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This should be a surprise to um…nobody, because we are well aware of the epidemic out-of-wedlock rate in the black community.But what I find funny (not in a ha-ha sort of way but in a this-ish-ain’t-right sort of way) is that as usual, the focus and bad news about black women leans towards the idea that the cradle of destruction for the black community lies at our whoring feet, whorish whores that we are. After the No Wedding No Womb epic clustercuss, I realized a sobering truth: Black men haven’t been marrying black women for so long that black women no longer expect to be married (or at least in a long-term committed relationship) before having children.I was disabused of the notion that black men should marry their children’s moms back in 1997 when I was four months pregnant with Maxi Me and her father, college educated, in the church, blah blah blah, told me after over one year of dating and cohabitating, that just because I was having his child didn’t mean he had to marry me.Idiots try to use this bit of information about my past as some club to beat me down with, but I’ve admitted this fact freely, and the stats above show that I’m not alone.Egan describes LOL, ROFL, and other initialisms as helpful so long as they are not overused.He recommends against their use in business correspondence because the recipient may not be aware of their meanings, and because in general neither they nor emoticons are in his view appropriate in such correspondence.
A 2003 study of college students by Naomi Baron found that the use of these initialisms in computer-mediated communication (CMC), specifically in instant messaging, was actually lower than she had expected. It was first used almost exclusively on Usenet, but has since become widespread in other forms of computer-mediated communication and even face-to-face communication.It is one of many initialisms for expressing bodily reactions, in particular laughter, as text, including initialisms for more emphatic expressions of laughter such as LMAO and they are collected along with emoticons and smileys into folk dictionaries that are circulated informally amongst users of Usenet, IRC, and other forms of (textual) computer-mediated communication.Then I apologized and told him that I was completely in the wrong to insinuate that about his daughter. He said he understood where that comment came from and that (remarkably) he didn’t take it personally. Thankfully, no other coworkers were within earshot (this happened in a conference room while waiting for some other coworkers to join us), and I don’t work with clients or customers anyway. I thought the word was normal and commonly used, because that’s how it was at home (the exact quote I blurted out was screamed at me countless times at home and I was called a whore several times a day by my teachers). To all of those saying my behavior is not Christian or that I am not a “true Christian”: I am well aware that Jesus was a friend of prostitutes, but Jesus is not all there is to Christianity. Also, I just wanted to say, I did not feel attacked at all by the comments. It appears some commenters think criticism of Christianity is an “attack” or “bashing,” but this is not so. I’m sorry you had that word screamed at you ever, let alone so frequently — that’s horrible and must have been a very difficult way to grow up.” She replied: “It was a difficult way to grow up *at the time*, but it kept me in line, and thus led me to become a better adult. (But we’ll probably disagree on that.)” While I do indeed disagree, I am deeply impressed with letter-writers who handle disagreement from a mob of strangers with this much grace.To this day, I hear the word used at least weekly outside of work. I still think dating is immoral, but there is no need to use such harsh language. Criticism of beliefs is alright, and in this case it was much needed. A while after this post published, I removed a line from the letter-writer’s update about “sexual deviancy” that seems to refer to LGBTQ people and others.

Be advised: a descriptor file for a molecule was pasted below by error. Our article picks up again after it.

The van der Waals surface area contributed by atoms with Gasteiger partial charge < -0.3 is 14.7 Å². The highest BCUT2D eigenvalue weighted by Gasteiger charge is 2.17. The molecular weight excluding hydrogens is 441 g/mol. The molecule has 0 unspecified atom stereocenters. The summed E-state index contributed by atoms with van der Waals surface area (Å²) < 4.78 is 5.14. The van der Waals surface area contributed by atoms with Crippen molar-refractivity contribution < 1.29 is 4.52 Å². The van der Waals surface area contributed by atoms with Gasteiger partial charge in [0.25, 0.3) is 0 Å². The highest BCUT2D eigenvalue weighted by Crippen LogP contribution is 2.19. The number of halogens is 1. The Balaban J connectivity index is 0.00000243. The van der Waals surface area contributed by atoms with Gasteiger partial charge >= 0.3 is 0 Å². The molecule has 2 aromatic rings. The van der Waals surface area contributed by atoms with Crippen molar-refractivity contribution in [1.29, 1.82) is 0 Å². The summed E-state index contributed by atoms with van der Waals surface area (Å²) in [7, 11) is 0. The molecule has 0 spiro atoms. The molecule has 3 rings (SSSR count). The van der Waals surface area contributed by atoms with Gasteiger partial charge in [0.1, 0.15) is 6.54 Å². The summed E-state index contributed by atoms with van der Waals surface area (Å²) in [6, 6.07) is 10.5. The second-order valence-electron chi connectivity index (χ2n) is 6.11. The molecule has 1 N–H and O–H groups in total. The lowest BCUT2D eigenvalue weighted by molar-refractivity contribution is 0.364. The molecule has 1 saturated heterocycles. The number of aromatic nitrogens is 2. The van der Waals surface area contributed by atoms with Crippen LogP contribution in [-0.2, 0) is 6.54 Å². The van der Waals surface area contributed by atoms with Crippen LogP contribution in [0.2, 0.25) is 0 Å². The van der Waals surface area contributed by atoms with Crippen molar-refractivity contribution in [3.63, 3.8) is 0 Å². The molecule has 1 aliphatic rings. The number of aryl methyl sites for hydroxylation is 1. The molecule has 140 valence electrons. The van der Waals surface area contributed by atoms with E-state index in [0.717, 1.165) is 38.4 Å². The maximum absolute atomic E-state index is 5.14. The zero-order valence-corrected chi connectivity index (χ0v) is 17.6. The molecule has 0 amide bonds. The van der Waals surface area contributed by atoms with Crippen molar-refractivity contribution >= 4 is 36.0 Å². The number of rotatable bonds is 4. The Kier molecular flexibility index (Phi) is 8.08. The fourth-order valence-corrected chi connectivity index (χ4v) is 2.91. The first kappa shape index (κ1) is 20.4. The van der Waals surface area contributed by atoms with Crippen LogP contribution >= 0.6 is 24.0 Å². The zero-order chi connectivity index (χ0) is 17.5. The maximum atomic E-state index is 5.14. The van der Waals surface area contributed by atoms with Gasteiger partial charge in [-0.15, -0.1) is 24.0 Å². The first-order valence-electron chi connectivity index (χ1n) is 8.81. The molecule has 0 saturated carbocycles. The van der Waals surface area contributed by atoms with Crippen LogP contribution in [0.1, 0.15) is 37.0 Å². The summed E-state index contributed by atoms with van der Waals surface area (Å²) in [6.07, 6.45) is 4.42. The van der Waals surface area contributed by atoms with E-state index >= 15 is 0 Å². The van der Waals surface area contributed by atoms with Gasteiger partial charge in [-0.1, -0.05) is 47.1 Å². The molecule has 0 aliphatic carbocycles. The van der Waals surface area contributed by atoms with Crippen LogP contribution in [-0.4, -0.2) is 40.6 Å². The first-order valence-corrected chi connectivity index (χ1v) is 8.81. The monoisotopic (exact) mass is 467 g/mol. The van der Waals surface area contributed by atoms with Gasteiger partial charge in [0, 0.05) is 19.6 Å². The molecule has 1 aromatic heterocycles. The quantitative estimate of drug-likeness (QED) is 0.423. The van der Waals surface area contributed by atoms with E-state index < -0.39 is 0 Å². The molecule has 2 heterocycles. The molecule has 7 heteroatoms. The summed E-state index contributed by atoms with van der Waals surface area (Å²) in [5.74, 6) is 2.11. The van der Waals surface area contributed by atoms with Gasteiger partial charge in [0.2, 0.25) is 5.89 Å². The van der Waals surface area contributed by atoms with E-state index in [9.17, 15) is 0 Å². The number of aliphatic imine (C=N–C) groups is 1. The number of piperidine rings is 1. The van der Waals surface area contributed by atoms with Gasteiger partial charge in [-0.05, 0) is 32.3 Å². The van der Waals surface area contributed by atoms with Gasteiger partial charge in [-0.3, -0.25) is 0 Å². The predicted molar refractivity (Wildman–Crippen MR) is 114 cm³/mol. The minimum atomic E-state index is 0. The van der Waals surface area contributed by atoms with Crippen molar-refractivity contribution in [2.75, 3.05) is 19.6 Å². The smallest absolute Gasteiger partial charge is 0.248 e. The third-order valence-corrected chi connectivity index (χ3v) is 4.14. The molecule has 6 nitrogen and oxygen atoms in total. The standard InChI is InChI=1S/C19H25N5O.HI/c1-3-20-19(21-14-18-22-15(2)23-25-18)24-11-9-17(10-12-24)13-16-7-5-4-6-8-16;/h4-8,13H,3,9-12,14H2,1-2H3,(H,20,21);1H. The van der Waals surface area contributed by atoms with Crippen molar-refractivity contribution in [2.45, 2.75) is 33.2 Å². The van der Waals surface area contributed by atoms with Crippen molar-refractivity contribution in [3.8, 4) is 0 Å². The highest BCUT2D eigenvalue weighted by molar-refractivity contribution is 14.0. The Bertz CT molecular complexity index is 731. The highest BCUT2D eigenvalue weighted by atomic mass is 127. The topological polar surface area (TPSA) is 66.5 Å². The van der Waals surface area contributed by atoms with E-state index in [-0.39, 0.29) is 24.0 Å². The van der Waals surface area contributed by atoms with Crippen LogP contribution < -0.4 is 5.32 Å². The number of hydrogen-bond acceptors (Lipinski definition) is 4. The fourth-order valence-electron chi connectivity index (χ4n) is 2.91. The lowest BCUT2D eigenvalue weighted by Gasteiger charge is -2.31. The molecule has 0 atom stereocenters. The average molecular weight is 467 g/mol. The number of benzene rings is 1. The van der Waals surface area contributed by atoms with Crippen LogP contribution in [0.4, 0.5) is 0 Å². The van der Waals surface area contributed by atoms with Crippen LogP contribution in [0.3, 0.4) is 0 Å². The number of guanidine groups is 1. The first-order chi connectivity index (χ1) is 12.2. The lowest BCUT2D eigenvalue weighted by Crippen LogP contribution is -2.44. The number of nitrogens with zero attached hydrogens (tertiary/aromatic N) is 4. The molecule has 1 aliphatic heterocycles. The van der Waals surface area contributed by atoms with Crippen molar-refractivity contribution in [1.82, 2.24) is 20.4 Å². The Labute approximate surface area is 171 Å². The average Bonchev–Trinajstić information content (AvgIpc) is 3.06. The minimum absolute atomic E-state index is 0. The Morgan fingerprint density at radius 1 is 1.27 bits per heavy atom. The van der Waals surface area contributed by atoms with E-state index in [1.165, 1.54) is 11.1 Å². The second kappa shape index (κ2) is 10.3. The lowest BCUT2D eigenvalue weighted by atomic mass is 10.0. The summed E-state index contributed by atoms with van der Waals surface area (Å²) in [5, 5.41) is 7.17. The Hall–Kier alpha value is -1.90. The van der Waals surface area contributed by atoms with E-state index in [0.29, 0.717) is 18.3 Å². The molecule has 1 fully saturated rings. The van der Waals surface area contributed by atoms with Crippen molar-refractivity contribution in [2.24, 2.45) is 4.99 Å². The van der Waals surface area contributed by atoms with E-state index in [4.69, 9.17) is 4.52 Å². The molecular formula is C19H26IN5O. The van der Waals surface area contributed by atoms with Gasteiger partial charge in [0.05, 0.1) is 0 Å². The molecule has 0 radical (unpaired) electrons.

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Laccetti (professor of humanities at Stevens Institute of Technology) and Molski, in their essay entitled The Lost Art of Writing, are critical of the terms, predicting reduced chances of employment for students who use such slang, stating that, "Unfortunately for these students, their bosses will not be 'lol' when they read a report that lacks proper punctuation and grammar, has numerous misspellings, various made-up words, and silly acronyms." Fondiller and Nerone in their style manual assert that "professional or business communication should never be careless or poorly constructed" whether one is writing an electronic mail message or an article for publication, and warn against the use of smileys and abbreviations, stating that they are "no more than e-mail slang and have no place in business communication". We linguists call things like that pragmatic particles…" Pragmatic particles are the words and phrases utilized to alleviate the awkward areas in casual conversation, such as oh in "Oh, I don’t know" and uh when someone is thinking of something to say.